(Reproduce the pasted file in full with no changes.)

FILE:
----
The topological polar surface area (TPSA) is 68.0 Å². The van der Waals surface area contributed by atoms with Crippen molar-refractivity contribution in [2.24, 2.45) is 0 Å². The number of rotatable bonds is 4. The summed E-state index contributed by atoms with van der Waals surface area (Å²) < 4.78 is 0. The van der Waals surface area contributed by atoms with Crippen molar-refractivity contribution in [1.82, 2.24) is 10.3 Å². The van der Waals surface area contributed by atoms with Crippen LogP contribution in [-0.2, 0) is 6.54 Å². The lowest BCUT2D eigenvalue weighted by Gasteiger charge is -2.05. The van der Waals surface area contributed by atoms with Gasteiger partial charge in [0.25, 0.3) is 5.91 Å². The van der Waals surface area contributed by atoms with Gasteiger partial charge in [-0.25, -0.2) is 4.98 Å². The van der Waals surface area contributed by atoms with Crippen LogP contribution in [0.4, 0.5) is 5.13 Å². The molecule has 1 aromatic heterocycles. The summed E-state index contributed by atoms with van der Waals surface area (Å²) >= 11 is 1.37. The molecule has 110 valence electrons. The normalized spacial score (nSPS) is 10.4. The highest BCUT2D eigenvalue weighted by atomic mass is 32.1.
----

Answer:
The topological polar surface area (TPSA) is 68.0 Å². The van der Waals surface area contributed by atoms with Crippen molar-refractivity contribution in [2.24, 2.45) is 0 Å². The number of rotatable bonds is 4. The summed E-state index contributed by atoms with van der Waals surface area (Å²) < 4.78 is 0. The van der Waals surface area contributed by atoms with Crippen molar-refractivity contribution in [1.82, 2.24) is 10.3 Å². The van der Waals surface area contributed by atoms with Crippen LogP contribution in [-0.2, 0) is 6.54 Å². The lowest BCUT2D eigenvalue weighted by Gasteiger charge is -2.05. The van der Waals surface area contributed by atoms with Gasteiger partial charge in [0.25, 0.3) is 5.91 Å². The van der Waals surface area contributed by atoms with Gasteiger partial charge in [-0.25, -0.2) is 4.98 Å². The van der Waals surface area contributed by atoms with Crippen LogP contribution in [0.4, 0.5) is 5.13 Å². The molecule has 1 aromatic heterocycles. The summed E-state index contributed by atoms with van der Waals surface area (Å²) >= 11 is 1.37. The molecule has 110 valence electrons. The normalized spacial score (nSPS) is 10.4. The highest BCUT2D eigenvalue weighted by atomic mass is 32.1.